Inundation irrigation is one of the earliest and simplest forms of surface irrigation. It is still used today in many places around the world where technology is not readily available, and equipment cost is an important consideration.
A Brief History of Irrigation
The earliest traces of irrigation date back over 6,000 years to Mesopotamia, a region now referred to as the Middle East. It includes southwest Asia and lands bordering the Mediterranean Ocean.
Mesopotamia is part of a region that is sometimes referred to as the Fertile Crescent, which includes Cyprus, Egypt, Iran, Iraq, Lebanon, Palestine, Syria, and Turkey. The Crescent is bounded to the West by the Mediterranean and to the East by the Persian Gulf. The rivers Euphrates and Tigris run through its heartlands.
The name "Fertile Crescent" was first coined by James Henry Breasted, an American archaeologist who used it in a textbook in 1914 to describe this significant region. The area contains incredibly fertile soil, plus freshwater and brackish spans of wetlands.
Mesopotamia is not only renowned as being where irrigation was first put to use. It is also referred to as the "Cradle of Civilisation," where the concept of the wheel originated, as did the earliest forms of writing and, thanks to irrigation, large scale agriculture.
The type of irrigation developed in Mesopotamia thousands of years ago was a form of inundation or flood irrigation. It used the floodwaters of the Euphrates and Tigris.
A series of inundation canals were dug from the riverbanks to the fields where crops were to be planted. When the floodwaters rose, they overflowed into the canals, which then carried the water onto the fields, inundating the land.
The Different Types of Surface Irrigation
Surface irrigation can be defined as a process whereby water is diverted from source to field and is then dispersed across the field by the force of gravity (if the field slopes downwards) or by pumping. It is best used on relatively uniform land (with slopes of less than 3%) and where the soil has a low to moderate infiltration capacity.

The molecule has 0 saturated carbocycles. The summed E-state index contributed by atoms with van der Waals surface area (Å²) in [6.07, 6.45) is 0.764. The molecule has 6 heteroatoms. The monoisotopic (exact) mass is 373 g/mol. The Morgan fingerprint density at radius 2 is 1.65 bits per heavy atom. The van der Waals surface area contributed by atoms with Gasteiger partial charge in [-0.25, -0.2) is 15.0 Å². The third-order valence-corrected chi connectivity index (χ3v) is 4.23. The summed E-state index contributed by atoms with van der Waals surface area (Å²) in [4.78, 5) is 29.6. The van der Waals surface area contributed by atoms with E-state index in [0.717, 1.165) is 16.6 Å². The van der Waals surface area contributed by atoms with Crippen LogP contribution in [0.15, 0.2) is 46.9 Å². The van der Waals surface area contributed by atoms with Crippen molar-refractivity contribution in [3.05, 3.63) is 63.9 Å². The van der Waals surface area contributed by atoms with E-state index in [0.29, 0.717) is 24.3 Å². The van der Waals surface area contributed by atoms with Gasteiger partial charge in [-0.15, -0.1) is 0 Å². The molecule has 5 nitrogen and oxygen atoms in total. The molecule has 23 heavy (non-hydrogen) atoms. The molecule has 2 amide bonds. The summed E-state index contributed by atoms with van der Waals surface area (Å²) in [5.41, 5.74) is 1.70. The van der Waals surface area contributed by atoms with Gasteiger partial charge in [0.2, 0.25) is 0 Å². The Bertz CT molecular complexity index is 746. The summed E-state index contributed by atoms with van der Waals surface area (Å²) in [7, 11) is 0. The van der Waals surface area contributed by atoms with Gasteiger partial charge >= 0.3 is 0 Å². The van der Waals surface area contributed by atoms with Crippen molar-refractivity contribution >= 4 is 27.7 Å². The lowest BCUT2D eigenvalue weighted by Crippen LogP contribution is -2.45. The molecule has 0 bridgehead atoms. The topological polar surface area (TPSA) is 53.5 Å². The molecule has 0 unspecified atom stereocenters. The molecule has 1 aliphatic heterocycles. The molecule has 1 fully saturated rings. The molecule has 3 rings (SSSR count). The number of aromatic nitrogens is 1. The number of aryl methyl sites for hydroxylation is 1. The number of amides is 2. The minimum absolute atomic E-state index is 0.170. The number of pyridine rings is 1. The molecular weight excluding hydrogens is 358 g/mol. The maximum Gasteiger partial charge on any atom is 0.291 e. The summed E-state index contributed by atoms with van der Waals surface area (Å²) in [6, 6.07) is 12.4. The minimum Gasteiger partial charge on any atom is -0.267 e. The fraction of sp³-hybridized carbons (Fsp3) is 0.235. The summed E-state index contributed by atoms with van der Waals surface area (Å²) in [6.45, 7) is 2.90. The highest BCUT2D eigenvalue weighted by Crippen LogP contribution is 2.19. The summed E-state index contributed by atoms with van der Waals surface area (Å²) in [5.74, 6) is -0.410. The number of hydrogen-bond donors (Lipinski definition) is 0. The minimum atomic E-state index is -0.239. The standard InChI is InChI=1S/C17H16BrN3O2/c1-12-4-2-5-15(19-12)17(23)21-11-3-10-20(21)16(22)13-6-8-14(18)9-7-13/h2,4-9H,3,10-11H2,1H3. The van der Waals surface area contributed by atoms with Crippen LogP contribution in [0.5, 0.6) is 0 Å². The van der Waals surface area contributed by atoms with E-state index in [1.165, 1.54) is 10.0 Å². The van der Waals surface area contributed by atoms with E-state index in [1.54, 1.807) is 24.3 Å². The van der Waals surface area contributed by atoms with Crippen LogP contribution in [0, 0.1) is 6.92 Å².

This type of surface irrigation, known as flow irrigation, is still used extensively in India, where 75% of the land is watered using this method.
Flow irrigation can be broken down into two sub-divisions – inundation (flood) irrigation and perennial irrigation. There is a third type of surface irrigation known as Lift Irrigation. However, this requires the use of pumps and is therefore not the focus of this article.
The Shortfalls of Inundation Irrigation
In normal circumstances, inundation irrigation can only be used during the rainy season, when the water levels of rivers rise to the point where they overflow into the inundation canals that have been excavated between the rivers and the fields.
Another disadvantage with flood or inundation irrigation is that as well as the water itself, the inundation canals also transport quantities of silt which are beneficial to the soil. The only downside of silt transportation is that after a while, it builds up, blocking the canal heads. It means that manual labour was regularly needed to clear the blockages. In ancient Mesopotamia and Egypt, it was a duty that the farmers were forced to carry out.